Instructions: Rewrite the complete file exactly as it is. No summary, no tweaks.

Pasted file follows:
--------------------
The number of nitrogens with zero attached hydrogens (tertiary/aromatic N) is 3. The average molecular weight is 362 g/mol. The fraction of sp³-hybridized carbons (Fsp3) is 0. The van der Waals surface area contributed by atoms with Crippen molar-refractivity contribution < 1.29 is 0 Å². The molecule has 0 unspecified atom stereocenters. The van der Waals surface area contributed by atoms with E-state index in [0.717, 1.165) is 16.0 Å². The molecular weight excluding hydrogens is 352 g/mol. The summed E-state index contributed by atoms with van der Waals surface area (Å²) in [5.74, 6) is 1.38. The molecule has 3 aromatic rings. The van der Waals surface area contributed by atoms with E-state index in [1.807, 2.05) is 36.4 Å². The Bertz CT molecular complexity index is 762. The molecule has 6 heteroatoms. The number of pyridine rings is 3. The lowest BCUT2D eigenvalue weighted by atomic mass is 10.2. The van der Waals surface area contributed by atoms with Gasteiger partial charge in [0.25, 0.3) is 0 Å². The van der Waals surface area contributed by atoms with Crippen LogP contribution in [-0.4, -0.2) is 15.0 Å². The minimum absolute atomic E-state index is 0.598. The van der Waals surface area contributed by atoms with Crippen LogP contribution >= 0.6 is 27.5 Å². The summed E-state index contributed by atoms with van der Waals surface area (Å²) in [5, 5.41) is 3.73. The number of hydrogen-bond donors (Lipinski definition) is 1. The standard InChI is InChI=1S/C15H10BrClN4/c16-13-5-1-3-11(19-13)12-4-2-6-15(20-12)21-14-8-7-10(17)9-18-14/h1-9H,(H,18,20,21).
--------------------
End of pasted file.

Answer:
The number of nitrogens with zero attached hydrogens (tertiary/aromatic N) is 3. The average molecular weight is 362 g/mol. The fraction of sp³-hybridized carbons (Fsp3) is 0. The van der Waals surface area contributed by atoms with Crippen molar-refractivity contribution < 1.29 is 0 Å². The molecule has 0 unspecified atom stereocenters. The van der Waals surface area contributed by atoms with E-state index in [0.717, 1.165) is 16.0 Å². The molecular weight excluding hydrogens is 352 g/mol. The summed E-state index contributed by atoms with van der Waals surface area (Å²) in [5.74, 6) is 1.38. The molecule has 3 aromatic rings. The van der Waals surface area contributed by atoms with E-state index in [1.807, 2.05) is 36.4 Å². The Bertz CT molecular complexity index is 762. The molecule has 6 heteroatoms. The number of pyridine rings is 3. The lowest BCUT2D eigenvalue weighted by atomic mass is 10.2. The van der Waals surface area contributed by atoms with Gasteiger partial charge in [0.25, 0.3) is 0 Å². The van der Waals surface area contributed by atoms with Crippen LogP contribution in [-0.4, -0.2) is 15.0 Å². The minimum absolute atomic E-state index is 0.598. The van der Waals surface area contributed by atoms with Crippen LogP contribution >= 0.6 is 27.5 Å². The summed E-state index contributed by atoms with van der Waals surface area (Å²) in [5, 5.41) is 3.73. The number of hydrogen-bond donors (Lipinski definition) is 1. The standard InChI is InChI=1S/C15H10BrClN4/c16-13-5-1-3-11(19-13)12-4-2-6-15(20-12)21-14-8-7-10(17)9-18-14/h1-9H,(H,18,20,21).